Using Saito and Nousou's examples, it is possible to localize empathy merely to those test subjects one dealt with most directly. If one is treating one's direct charge with some degree, real or imagined, of self-perceived tenderness and affection, then if others treat theirs badly or with contempt, this then is their concern. The overall situation separates from the particular workday case, with seemingly one's circumstance set apart from the corruption surrounding them. While it remains unknown what extent other staff had such particular position over a single Diclonius or small group of them, it also seems unlikely most did, given the unique status of Mariko Kurama and her viable clones. In any event, anyone who perhaps thought their captive test subjects shared their affection outside of Kurama's virtual adoption of Nana would likely find that, just as Saito and Nousou did, that this was decidedly not the case. Consciences mollified for those enacting depredation may do little for those made to endure such cruelty.

A more frightening possibility is brought up by looking at the utter contempt the Kakuzawas showed for anyone not their kin or outside of Lucy. While not good examples due to their secret agendas, they might well have recruited based less on scientific genius (innovation-wise, again, well-trained staff being a minimum and a must) than on tests and profiles indicating a lack of empathy from the start. Just to avoid more tender feelings keeping their staff restricted, the Kakuzawas could have and in some cases likely did seek out sociopaths and even psychopaths, so long as they also showed the needed expertise on other levels. A famous series of tests from the 1960's called The Milgram Experiments attempted to ascertain why otherwise moral people under regimes like those in Nazi Germany acquiesced to performing evil deeds. These experiments have since fallen into profound question about deceptive approaches and even poor methodology tainting results. Still, it is not outside the realm of possibility that the Kakuzawas used more refined variants in this sort of study. To test their potential staff for a decided lack of empathy and also check for those more likely to go along to get along, obeying abhorrent orders out of a need for pay, recognition or only fear of not doing so.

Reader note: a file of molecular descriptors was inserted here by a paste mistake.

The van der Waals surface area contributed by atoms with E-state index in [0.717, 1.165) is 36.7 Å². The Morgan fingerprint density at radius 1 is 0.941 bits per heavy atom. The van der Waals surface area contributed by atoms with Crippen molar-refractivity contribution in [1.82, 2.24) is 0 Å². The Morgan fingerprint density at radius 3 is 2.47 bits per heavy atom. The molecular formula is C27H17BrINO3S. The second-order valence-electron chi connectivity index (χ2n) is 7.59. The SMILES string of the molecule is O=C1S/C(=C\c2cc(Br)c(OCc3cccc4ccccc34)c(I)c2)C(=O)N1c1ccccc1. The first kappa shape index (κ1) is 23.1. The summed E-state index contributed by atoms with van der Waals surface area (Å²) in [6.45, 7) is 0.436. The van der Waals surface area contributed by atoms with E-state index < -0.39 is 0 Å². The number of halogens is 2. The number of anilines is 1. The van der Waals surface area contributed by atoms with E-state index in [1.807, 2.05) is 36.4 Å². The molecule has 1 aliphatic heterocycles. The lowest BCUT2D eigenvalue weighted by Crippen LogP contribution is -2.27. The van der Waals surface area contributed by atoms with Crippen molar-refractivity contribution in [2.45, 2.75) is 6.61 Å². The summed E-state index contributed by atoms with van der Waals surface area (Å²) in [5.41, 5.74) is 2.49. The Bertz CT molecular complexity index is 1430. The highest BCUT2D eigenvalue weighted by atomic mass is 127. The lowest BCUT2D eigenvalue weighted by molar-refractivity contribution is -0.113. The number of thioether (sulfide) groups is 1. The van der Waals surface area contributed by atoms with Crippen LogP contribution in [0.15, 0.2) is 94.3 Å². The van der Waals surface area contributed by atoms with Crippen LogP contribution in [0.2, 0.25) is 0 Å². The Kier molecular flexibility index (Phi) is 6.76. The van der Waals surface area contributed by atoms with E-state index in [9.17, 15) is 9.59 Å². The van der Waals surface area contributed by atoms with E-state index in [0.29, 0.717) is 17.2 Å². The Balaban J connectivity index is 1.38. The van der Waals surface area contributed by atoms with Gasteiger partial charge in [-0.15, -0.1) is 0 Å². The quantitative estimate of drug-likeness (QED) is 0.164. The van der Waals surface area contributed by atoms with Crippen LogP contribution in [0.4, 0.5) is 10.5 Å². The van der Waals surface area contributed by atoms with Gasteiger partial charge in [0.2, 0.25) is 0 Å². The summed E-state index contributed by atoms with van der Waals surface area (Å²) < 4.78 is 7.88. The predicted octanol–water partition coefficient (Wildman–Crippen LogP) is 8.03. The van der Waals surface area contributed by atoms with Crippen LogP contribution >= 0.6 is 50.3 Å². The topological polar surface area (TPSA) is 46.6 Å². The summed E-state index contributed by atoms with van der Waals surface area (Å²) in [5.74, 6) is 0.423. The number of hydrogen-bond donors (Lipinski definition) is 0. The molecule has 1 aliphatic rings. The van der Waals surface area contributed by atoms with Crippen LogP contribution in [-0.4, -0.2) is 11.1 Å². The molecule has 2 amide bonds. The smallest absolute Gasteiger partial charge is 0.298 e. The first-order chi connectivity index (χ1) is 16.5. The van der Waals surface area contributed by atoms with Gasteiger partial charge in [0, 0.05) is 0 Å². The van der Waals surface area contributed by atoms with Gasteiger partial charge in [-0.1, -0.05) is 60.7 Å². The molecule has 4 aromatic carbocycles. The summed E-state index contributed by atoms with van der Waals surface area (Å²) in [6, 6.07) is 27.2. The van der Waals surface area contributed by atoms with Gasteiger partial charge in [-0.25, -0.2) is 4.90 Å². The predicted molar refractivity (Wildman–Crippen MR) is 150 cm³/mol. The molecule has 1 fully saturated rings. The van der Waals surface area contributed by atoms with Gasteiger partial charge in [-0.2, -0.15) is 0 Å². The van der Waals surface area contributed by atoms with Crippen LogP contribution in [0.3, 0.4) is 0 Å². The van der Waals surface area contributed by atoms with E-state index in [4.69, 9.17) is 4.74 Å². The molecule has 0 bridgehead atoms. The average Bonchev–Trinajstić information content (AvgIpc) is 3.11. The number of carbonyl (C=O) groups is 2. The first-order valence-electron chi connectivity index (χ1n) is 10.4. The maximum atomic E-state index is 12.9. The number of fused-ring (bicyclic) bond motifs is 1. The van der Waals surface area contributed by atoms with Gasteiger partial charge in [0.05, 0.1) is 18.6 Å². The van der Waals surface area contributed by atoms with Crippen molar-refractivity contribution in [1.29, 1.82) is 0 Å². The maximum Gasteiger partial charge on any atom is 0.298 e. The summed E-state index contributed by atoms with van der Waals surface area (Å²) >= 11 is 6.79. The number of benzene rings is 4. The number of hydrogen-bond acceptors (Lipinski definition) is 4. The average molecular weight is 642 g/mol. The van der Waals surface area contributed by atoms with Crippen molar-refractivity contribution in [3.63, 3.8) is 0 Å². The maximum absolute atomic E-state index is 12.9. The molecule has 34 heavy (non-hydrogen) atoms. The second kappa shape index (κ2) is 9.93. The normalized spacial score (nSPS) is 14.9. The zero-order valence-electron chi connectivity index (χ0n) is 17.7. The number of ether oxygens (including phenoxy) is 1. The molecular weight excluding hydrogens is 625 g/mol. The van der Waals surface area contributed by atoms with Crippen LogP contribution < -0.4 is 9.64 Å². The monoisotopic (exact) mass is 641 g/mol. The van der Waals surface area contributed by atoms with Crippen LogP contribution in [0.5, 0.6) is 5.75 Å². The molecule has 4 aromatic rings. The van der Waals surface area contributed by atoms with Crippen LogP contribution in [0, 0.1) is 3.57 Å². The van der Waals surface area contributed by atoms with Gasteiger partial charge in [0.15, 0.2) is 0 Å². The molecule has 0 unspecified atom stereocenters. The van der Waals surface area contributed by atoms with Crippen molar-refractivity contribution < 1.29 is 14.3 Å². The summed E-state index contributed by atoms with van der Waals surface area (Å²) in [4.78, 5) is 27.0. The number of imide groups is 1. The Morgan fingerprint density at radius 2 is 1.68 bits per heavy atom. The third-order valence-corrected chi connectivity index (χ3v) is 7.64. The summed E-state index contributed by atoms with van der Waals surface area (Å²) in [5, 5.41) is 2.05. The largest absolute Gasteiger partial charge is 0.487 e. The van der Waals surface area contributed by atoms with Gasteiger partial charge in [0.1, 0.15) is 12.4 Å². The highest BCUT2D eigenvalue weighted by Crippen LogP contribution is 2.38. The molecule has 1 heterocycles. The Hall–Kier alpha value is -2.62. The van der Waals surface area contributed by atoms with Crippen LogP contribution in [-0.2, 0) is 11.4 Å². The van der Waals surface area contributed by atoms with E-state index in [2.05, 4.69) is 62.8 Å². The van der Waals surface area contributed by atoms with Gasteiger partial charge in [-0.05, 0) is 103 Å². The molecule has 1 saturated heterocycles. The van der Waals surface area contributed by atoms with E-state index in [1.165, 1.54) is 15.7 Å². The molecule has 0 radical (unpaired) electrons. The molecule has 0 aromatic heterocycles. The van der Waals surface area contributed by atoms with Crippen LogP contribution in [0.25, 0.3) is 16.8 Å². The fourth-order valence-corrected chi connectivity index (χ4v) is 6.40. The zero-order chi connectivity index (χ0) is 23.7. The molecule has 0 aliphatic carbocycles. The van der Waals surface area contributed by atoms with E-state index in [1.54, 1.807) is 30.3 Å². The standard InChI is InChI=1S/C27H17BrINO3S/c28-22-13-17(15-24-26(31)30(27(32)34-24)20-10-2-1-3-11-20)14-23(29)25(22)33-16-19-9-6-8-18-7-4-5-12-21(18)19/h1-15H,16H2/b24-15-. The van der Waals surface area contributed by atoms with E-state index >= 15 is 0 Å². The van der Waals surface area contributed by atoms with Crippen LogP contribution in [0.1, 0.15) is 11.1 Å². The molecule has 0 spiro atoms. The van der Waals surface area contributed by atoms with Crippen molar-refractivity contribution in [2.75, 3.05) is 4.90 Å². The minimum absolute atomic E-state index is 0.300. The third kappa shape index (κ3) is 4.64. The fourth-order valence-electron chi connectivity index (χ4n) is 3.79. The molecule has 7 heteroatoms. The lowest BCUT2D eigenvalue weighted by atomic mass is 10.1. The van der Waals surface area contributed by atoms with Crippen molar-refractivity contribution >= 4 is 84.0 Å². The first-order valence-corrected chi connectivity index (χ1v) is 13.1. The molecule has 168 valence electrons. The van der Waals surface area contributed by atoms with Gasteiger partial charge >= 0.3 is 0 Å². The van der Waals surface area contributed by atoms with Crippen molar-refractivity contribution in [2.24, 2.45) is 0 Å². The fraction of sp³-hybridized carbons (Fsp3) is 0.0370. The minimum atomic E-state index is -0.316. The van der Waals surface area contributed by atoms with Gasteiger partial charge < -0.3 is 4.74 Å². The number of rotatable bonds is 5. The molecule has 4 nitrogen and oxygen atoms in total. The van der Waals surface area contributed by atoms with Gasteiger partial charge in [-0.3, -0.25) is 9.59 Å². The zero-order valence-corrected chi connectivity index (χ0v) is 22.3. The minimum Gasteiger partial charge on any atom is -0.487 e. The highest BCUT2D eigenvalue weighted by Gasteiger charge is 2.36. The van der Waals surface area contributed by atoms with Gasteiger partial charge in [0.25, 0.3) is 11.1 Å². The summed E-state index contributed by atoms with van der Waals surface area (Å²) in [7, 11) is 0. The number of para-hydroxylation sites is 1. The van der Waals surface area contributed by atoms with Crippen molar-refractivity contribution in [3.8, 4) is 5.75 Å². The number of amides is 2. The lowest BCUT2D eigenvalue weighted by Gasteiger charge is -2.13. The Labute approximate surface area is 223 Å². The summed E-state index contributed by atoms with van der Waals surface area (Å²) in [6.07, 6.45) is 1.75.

Whichever of these possibilities is correct (and all three could easily be true), it seems that, even before Kurama's arrival, the staff thought little of the pain and terror felt by their charges. This contempt found itself aided by the oldest of justifications in this arena: That certain people are not, in fact, people at all, and may be used of as one saw fit and disposed of like trash when the time comes. Owing to their massive physical repulsiveness, the Clone Diclonii were likely at the dead bottom of all such poor treatment, and it is from that treatment that all payments finally came due.